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Renaissance in Verona

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Venice Republic during renaissance in Italy was very strong and from 1405 even Verona became part of its domain loosing its independence and becoming a less important center in Italy compared with the importance the city had during the period under the Scala Family. This is why the Renaissance arrived later than other central Italy towns, even if in Verona it had its own peculiarities. 

Renaissance in Verona started with the decline of the gothic style. As mentioned, many other cities gave birth to this new style and even in Verona the first signs of change didn't start to appear. First of all, we can say that we due part of this development to one of the most important artists of the period, Andrea Mantegna, that came in town and created a masterpiece of this period: St Zeno altarpiece (in St Zeno church). Many others local artists and painters attempt to imitate the elements of the incoming renaissance style, but the best pieces of this period are by great masters from Padua: Benaglio, Morone, Girolamo dai Libri, Bonsignori.

 

The architecture was important too. Verona has the first Renaissance palace of the Veneto: the wonderful Loggia del Consiglio.

Loggia del Consiglio, situated in Piazza dei Signori

After that many other monuments were created, especially by works of Michele Sanmicheli, one of the mens that created the most of Verona after romans. As a matter of fact, now Verona is a wonderful open air Museum of Architecture, where Renaissance is strongly linked to the Roman Verona. The city became source of inspiration to many artists and architects from all over the world and now we can truly say that it is one of the most beautiful cities for who wants to compare different periods of the italian history that lasts from thousands of years.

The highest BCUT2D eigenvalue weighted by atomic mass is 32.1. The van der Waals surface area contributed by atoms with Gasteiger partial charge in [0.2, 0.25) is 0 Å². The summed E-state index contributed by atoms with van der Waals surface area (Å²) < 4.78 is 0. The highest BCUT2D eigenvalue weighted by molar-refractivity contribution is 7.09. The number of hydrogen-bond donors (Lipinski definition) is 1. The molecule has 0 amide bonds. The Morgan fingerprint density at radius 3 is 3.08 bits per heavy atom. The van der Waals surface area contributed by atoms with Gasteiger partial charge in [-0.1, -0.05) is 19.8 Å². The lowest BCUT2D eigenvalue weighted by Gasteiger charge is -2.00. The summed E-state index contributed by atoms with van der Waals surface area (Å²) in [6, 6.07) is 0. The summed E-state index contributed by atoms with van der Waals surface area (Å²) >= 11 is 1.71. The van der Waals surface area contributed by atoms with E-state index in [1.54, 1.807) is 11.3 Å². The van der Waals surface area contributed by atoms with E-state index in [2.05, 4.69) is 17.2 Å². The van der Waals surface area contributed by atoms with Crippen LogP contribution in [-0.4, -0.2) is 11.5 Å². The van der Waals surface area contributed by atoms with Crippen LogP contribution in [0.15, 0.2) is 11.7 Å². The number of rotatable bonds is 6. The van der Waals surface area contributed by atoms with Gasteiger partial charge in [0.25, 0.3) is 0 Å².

An evidence of this artist activity is the name given to Verona from 16th century: Verona Urbs Picta (painted town). At that time, the walls of the palaces of the center became like "canvases" on which painters used to paint monumental frescos.

Verona Urbs Picta: huge paintings on the buildings 

If you want to see some curious monuments and remains of Renaissance in Verona have a look to the mouths of the lion, used for secret denounces against the violations of monopolies and the literary society on the corner of Piazza Bra (the arena square) and Via Mazzini (the main shopping street).
Of this period we also have the birth of the Veronese Carnival and the institution of the ghetto (to know more about it you can read my post about the carnival in St Zeno).

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